DES MOINES — A longtime crusader for medical marijuana has asked an Iowa judge to require the state Board of Pharmacy to revisit the issue of reclassifying marijuana as a substance that doctors would be allowed to legally prescribe for medical purposes.

Carl Olsen of Des Moines filed a petition in Polk County District Court challenging a November decision by the Iowa Board of Pharmacy not to consider an issue it took a position on in 2010 that was ignored by the Iowa Legislature.

Olsen is asking the court to set aside the board’s November 2013 ruling, to establish that marijuana has “accepted medical use in treatment” and to issue a writ requiring the pharmacy board to perform its duty to recommend removal of marijuana as a schedule I controlled substance in Iowa. The actions are opposed by attorneys representing the state board.

At issue is a 6-0 decision by the Iowa Board of Pharmacy in 2010 to recommend that marijuana be moved from a Schedule I classification to the list of Schedule II substances that have an accepted medical use and can, in some cases, be prescribed to patients.

Moving marijuana from a Schedule I to a Schedule II drug requires changes in state code, which the Pharmacy Board doesn't have the authority to do. A recommendation was made to the Legislature, which was not taken up, and the issue languished until the 2014 session when lawmakers approved a limited program that allows access to marijuana-derived cannabis oil for people dealing with severe epilepsy.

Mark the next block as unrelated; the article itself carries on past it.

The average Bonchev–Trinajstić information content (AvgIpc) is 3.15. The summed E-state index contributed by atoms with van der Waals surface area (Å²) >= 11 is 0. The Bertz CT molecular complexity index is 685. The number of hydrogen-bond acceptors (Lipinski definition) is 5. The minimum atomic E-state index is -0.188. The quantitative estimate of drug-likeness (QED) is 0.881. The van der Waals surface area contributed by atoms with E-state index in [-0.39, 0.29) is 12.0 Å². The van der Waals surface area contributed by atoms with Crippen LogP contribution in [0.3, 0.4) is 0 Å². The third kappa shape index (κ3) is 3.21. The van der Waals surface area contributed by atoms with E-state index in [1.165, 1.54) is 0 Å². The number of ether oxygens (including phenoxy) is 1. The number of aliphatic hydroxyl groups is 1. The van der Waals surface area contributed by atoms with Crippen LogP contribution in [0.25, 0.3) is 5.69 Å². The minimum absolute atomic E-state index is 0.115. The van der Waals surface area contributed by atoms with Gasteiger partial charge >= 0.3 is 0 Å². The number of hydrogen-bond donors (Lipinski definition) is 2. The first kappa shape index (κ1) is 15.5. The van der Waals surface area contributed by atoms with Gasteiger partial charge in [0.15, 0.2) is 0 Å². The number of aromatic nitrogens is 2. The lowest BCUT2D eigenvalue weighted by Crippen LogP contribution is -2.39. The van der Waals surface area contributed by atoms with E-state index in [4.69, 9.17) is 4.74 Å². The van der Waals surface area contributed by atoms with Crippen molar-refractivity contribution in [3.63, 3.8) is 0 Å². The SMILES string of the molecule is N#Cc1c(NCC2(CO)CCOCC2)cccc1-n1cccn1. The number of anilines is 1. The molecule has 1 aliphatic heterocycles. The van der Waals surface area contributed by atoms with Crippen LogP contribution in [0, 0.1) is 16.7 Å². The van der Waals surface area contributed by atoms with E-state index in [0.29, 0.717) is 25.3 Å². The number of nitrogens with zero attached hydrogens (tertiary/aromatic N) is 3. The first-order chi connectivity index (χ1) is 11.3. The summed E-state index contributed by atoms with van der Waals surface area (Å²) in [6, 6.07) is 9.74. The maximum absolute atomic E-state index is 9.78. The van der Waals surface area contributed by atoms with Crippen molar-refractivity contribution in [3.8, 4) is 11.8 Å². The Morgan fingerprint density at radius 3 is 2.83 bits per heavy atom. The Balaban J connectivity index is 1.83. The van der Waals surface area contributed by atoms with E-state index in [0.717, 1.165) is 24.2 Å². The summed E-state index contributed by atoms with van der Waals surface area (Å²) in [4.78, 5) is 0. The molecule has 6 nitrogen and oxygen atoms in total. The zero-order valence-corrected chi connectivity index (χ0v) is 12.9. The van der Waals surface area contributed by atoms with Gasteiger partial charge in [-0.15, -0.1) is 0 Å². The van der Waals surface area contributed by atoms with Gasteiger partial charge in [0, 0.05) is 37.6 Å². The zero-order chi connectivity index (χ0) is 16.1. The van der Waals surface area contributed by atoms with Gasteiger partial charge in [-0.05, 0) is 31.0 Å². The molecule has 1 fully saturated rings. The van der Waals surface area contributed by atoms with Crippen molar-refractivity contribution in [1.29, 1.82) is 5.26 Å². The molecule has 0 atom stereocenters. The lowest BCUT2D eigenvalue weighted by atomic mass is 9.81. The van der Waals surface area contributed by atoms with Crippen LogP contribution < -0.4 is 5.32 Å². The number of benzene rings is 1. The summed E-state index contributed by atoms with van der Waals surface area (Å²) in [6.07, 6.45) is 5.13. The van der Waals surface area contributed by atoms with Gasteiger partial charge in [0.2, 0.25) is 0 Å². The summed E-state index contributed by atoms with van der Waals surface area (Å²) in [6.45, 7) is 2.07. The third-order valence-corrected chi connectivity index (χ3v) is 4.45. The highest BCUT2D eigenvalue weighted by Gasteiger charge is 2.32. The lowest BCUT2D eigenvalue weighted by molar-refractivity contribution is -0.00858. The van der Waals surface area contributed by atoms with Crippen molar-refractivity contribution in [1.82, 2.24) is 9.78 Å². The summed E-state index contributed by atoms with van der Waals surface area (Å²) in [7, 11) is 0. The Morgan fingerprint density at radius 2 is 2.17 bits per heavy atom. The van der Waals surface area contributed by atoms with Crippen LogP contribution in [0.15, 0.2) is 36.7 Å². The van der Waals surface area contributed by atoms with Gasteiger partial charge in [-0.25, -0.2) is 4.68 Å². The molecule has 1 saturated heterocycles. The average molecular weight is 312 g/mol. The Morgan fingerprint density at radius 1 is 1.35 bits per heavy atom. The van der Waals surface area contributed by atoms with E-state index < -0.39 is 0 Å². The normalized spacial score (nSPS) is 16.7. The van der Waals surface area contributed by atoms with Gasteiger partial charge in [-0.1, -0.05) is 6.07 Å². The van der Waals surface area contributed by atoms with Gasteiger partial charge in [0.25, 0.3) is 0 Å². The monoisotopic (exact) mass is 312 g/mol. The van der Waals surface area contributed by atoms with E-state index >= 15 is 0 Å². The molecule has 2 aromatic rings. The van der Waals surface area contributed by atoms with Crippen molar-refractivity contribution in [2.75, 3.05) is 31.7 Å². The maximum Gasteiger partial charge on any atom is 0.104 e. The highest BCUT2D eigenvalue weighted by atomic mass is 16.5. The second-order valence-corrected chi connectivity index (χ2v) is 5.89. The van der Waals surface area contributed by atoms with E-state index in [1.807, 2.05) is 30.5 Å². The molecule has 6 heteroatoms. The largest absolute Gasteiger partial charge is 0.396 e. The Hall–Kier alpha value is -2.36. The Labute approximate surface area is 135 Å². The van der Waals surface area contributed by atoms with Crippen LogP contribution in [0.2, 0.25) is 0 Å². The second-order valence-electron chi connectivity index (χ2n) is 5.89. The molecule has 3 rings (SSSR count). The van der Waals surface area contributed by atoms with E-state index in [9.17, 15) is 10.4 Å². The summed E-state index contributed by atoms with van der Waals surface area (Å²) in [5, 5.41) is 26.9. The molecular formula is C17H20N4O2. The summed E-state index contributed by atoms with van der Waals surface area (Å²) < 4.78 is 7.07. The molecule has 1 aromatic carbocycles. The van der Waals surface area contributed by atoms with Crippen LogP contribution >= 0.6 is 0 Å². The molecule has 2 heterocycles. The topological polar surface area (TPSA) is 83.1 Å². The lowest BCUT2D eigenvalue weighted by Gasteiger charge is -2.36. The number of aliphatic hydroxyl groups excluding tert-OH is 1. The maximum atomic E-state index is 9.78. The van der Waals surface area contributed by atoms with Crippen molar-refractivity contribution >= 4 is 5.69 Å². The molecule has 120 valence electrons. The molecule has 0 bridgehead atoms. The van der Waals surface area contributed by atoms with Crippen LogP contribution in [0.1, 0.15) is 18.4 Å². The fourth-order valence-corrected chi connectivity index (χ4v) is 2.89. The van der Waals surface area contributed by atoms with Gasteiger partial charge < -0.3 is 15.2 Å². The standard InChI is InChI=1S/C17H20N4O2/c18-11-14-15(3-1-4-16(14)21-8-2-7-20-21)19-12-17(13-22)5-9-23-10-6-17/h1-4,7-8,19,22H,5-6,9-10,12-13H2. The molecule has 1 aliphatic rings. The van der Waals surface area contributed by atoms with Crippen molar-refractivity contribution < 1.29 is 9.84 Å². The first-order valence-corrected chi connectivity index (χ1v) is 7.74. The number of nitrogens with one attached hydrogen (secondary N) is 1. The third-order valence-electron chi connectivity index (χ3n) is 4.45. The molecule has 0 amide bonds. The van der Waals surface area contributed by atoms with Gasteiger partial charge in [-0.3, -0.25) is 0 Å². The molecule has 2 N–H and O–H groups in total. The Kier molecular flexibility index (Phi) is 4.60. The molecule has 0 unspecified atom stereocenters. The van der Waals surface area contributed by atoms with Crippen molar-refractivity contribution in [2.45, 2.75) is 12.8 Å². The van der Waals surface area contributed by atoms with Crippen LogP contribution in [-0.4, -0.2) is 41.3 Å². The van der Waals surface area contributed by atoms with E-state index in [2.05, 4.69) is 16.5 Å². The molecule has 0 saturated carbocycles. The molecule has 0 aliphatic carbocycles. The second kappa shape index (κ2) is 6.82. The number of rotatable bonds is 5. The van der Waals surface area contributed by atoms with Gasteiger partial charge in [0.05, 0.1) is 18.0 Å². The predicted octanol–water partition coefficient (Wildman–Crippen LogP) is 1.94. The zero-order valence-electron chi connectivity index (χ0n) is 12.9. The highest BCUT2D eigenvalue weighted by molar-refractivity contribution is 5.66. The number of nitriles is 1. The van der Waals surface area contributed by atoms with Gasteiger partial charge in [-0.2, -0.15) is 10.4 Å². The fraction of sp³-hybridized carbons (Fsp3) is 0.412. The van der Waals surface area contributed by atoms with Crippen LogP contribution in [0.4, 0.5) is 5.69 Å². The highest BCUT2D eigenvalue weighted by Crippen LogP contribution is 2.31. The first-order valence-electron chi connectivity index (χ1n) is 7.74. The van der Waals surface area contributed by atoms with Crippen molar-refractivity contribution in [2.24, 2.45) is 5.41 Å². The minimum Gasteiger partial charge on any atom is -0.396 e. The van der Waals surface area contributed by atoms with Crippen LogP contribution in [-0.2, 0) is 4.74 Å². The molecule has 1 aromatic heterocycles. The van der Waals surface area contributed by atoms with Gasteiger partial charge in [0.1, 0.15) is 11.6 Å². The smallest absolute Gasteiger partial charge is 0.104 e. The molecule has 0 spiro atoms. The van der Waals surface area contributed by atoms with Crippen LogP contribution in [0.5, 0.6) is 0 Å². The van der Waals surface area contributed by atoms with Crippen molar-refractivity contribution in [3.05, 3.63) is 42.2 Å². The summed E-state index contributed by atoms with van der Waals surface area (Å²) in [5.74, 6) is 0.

The new Iowa law legalizes the possession and medical use under certain conditions of cannabidiol, a non-psychoactive component of marijuana that backers say possesses a wide range of therapeutic benefits.

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The measure gives prosecutorial immunity to people who possess cannabidiol, a non-smokable oil extract of marijuana with a low THC level to treat seizures. Patients or their caregivers are required to obtain a state-issued registration card to possess the drug and to have a neurologist’s recommendation to obtain the license. While Colorado has legalized marijuana, it’s illegal to take it out of that state and it’s illegal to transport it across Nebraska, Olsen noted.

“They’ve left this to a bunch of non-professionals who came up with a less-than-adequate solution. I think that is less than what we deserve,” said Olsen, who is seeking to return the discussion to the Board of Pharmacy and the medical implications of the controlled substance classification system.

“They say because they did that once, they’re no longer obligated to do it again even though they still feel that marijuana is misclassified,” Olsen said in an interview.

“I’m saying that as time goes by, the impact of that (2010) recommendation starts to deteriorate or wither or fade away and, if they don’t make the recommendation again that they’re not living up to the role that the Legislature assigned them in the statute to be the advisory board or to be the watchdog,” he said. “The board is there to protect us as the public when they see a need for something to be allowed for medicine, it’s up to them to say so.”